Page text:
October 28, 2020 at 06:30AM
There are certain beauty rules that experts and editors just love to enforce. Whether it’s not using heat protection before you straighten your hair or occasionally drifting off without removing your makeup, everyone is guilty of committing a beauty sin from time to time, right? However, it can often feel as though, should anyone break such rules, there is very little room for redemption. And I must admit, this is something I feel a little uneasy about.
You see, beauty aficionados on Instagram are keen to highlight our wrongdoings. In fact, many would have you believe that the very act of using micellar water without washing it off or (God forbid) not cleaning your makeup brushes every week is up there with some of the worst crimes.
For many years, I resented this approach to educating the masses on the importance of a great beauty routine. I couldn’t help but feel as though making people feel ashamed by their own practices was the wrong way to go about things. And, as time has gone on, I do still somewhat feel this way. Shaming others for their choices doesn’t seem particularly helpful. However, if there is one thing I have learned from speaking to experts every single day, it’s that there is no magic potion that reverses skin damage.
Every year, the science that I am presented with when it comes to skincare gets more and more in-depth, and quite frankly, what I know now about our skin and how it works means that there are certain beauty vices that I would never indulge in again. It doesn’t matter how many times I was nagged by experts, what it really took for me to rethink my routine was serious education. Keep scrolling to discover the skincare mistakes I vowed I would never make again once I learned the science behind the reasoning.
You knew this was going to be number one, right? I have to admit that it took a good few years in the job before I really started applying SPF every single day, rain or shine. UV rays are the most damaging external aggressor that our skin faces. UVB rays that cause our skin to burn can cause serious damage, including drastically increasing the risk of developing skin cancer. UVA rays, on the other hand, which are present even on cloudy days, are silent destroyers. While they don’t cause the skin to burn, they do break down the skin’s natural defence and structure, resulting in premature ageing.
It’s taken me a lot of trial and error to find an everyday formula that feels comfortable to wear and doesn’t break me out, but it’s safe to say that I now wouldn’t dream of skipping my SPF application in the morning.
As previously mentioned, I have oily skin, so the need for regular exfoliation is real. However, I really didn’t fully understand the damage that can be caused by over-exfoliating until I learned the hard way a couple of years ago. Using really strong, skin-tingling acids every single day can (and will!) leave your skin’s natural barrier worse for wear.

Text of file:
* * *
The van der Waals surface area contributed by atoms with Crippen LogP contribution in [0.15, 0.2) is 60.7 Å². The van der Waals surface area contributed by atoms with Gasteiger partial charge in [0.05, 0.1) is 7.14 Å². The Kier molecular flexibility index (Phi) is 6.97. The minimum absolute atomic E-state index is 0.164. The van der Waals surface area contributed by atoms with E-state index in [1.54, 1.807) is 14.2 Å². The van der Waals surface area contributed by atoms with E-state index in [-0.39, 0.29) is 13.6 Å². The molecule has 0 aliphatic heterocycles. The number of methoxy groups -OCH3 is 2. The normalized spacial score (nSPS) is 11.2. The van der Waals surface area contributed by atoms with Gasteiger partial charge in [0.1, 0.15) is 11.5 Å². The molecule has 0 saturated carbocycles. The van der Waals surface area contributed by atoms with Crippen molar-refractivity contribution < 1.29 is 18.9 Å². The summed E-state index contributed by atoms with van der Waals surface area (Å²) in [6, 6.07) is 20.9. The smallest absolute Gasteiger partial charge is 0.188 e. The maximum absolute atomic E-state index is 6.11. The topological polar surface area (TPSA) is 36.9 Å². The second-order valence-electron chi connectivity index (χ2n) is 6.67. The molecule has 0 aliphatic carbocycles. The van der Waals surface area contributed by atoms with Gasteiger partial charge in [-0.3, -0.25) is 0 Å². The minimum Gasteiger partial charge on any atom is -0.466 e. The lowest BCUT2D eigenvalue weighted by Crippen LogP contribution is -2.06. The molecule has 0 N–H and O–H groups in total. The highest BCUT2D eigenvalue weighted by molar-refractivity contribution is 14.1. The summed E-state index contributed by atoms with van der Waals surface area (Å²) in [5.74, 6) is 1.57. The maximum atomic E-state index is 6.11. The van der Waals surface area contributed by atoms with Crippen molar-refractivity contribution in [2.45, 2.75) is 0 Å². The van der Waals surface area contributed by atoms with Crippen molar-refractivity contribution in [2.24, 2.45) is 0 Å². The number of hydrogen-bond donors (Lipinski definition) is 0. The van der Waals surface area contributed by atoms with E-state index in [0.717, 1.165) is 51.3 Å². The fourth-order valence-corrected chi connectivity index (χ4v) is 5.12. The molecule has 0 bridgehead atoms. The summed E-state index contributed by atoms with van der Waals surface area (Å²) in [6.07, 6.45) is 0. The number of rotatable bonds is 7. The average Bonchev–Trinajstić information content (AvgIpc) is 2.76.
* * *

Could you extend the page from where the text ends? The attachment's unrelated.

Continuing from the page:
After a six-month stint of juggling redness, dryness, painful breakouts, I finally sought expert help last year. The cause? Using products jam-packed with acids too often. It might feel like the right thing to do if your skin is dull, lacklustre and prone to breakouts, but trust me—gentle exfoliation is the way forward.
For many people, the entire act of cleansing both starts and finishes with a cotton pad and a bottle of micellar water. In all honesty, that was never me. I always have been the sort of person that uses a wash-off cleanser morning and night. However, it wasn’t until I learned about double-cleansing that I considered the need to go in twice.
The truth is, whether you use micellar or a wash, doing things once simply isn’t enough. Micellar water, for instance, is usually full of drying ingredients that should really be washed off the face after they have done their job at removing makeup. A simple face wash, on the other hand, doesn’t always have the hard-working ingredients to totally dissolve the day’s makeup and dirt. For optimum skin health (and to avoid breakouts), cleansing twice in the evening is the way to go. Nowadays, I wouldn’t dream of getting into bed without using a balm or cream cleanser to remove makeup and dirt, followed by my usual gel wash to offer up a deeper pore cleanse.
This is a lesson I only learned in the last year or so. Skin experts love to shout that hydration is key, and they’re not wrong, but that doesn’t always mean that a thick moisturiser is the right product. For many years, I believed that the reason my skin was oily was because it was actually deeply dehydrated (and therefore was producing excess oil to compensate), so I continued to slather on rich creams morning and night.
However, when I stopped using moisturising creams and instead started opting for lightweight, but still seriously hydrating, serums twice a day, my skin started to get its glow back and my breakouts drastically reduced. Now, I still love a rich cream but only when my skin feels like it needs it.
Trust me—I get it: Sometimes a spot just has to be squeezed, right? And the truth is, if you can squeeze a spot correctly, then I have no issue with anyone blitzing unsightly whiteheads with a quick pop. However, I can’t squeeze a spot like an expert can. In fact, squeezing a spot incorrectly more often than not simply delays the healing process (meaning it’s present for longer) and results in scarring. Now, no matter how ripe a spot is, I refuse to squeeze it. Instead, I simply dab on a bit of drying treatment and let nature do its thing. Usually, the spot will be gone within a few days.
Up next, the one product your makeup routine is missing.